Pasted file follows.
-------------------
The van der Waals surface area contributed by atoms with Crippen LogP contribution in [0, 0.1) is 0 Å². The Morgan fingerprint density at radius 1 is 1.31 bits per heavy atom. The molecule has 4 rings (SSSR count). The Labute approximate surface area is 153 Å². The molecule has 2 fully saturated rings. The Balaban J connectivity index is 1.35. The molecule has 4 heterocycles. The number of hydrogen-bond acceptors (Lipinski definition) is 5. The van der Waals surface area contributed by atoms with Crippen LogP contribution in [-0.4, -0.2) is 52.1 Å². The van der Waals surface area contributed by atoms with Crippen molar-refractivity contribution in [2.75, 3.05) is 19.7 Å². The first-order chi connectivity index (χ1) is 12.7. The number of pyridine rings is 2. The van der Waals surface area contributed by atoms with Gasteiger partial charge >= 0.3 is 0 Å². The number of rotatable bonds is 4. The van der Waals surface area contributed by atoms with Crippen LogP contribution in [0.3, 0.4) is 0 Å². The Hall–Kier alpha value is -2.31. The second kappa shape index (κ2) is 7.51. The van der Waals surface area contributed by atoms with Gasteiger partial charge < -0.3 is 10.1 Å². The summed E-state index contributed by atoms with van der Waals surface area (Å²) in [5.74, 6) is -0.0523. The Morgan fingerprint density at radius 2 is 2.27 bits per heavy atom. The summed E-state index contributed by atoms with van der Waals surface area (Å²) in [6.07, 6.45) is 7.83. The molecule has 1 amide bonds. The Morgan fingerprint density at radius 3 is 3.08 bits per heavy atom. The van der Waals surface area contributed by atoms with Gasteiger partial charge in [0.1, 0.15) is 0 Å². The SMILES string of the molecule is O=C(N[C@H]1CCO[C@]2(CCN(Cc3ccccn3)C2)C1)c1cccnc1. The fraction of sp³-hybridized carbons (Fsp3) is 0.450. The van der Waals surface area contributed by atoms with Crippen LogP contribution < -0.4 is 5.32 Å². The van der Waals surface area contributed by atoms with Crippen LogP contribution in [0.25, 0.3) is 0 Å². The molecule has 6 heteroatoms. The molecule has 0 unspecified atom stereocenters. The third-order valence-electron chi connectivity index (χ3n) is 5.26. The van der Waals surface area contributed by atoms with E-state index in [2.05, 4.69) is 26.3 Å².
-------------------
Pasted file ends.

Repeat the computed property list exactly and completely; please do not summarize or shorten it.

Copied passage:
The van der Waals surface area contributed by atoms with Crippen LogP contribution in [0, 0.1) is 0 Å². The Morgan fingerprint density at radius 1 is 1.31 bits per heavy atom. The molecule has 4 rings (SSSR count). The Labute approximate surface area is 153 Å². The molecule has 2 fully saturated rings. The Balaban J connectivity index is 1.35. The molecule has 4 heterocycles. The number of hydrogen-bond acceptors (Lipinski definition) is 5. The van der Waals surface area contributed by atoms with Crippen LogP contribution in [-0.4, -0.2) is 52.1 Å². The van der Waals surface area contributed by atoms with Crippen molar-refractivity contribution in [2.75, 3.05) is 19.7 Å². The first-order chi connectivity index (χ1) is 12.7. The number of pyridine rings is 2. The van der Waals surface area contributed by atoms with Gasteiger partial charge >= 0.3 is 0 Å². The number of rotatable bonds is 4. The van der Waals surface area contributed by atoms with Crippen LogP contribution in [0.3, 0.4) is 0 Å². The Hall–Kier alpha value is -2.31. The second kappa shape index (κ2) is 7.51. The van der Waals surface area contributed by atoms with Gasteiger partial charge < -0.3 is 10.1 Å². The summed E-state index contributed by atoms with van der Waals surface area (Å²) in [5.74, 6) is -0.0523. The Morgan fingerprint density at radius 2 is 2.27 bits per heavy atom. The summed E-state index contributed by atoms with van der Waals surface area (Å²) in [6.07, 6.45) is 7.83. The molecule has 1 amide bonds. The Morgan fingerprint density at radius 3 is 3.08 bits per heavy atom. The van der Waals surface area contributed by atoms with Gasteiger partial charge in [0.1, 0.15) is 0 Å². The SMILES string of the molecule is O=C(N[C@H]1CCO[C@]2(CCN(Cc3ccccn3)C2)C1)c1cccnc1. The fraction of sp³-hybridized carbons (Fsp3) is 0.450. The van der Waals surface area contributed by atoms with Crippen LogP contribution < -0.4 is 5.32 Å². The van der Waals surface area contributed by atoms with Crippen LogP contribution in [0.25, 0.3) is 0 Å². The molecule has 6 heteroatoms. The molecule has 0 unspecified atom stereocenters. The third-order valence-electron chi connectivity index (χ3n) is 5.26. The van der Waals surface area contributed by atoms with E-state index in [2.05, 4.69) is 26.3 Å².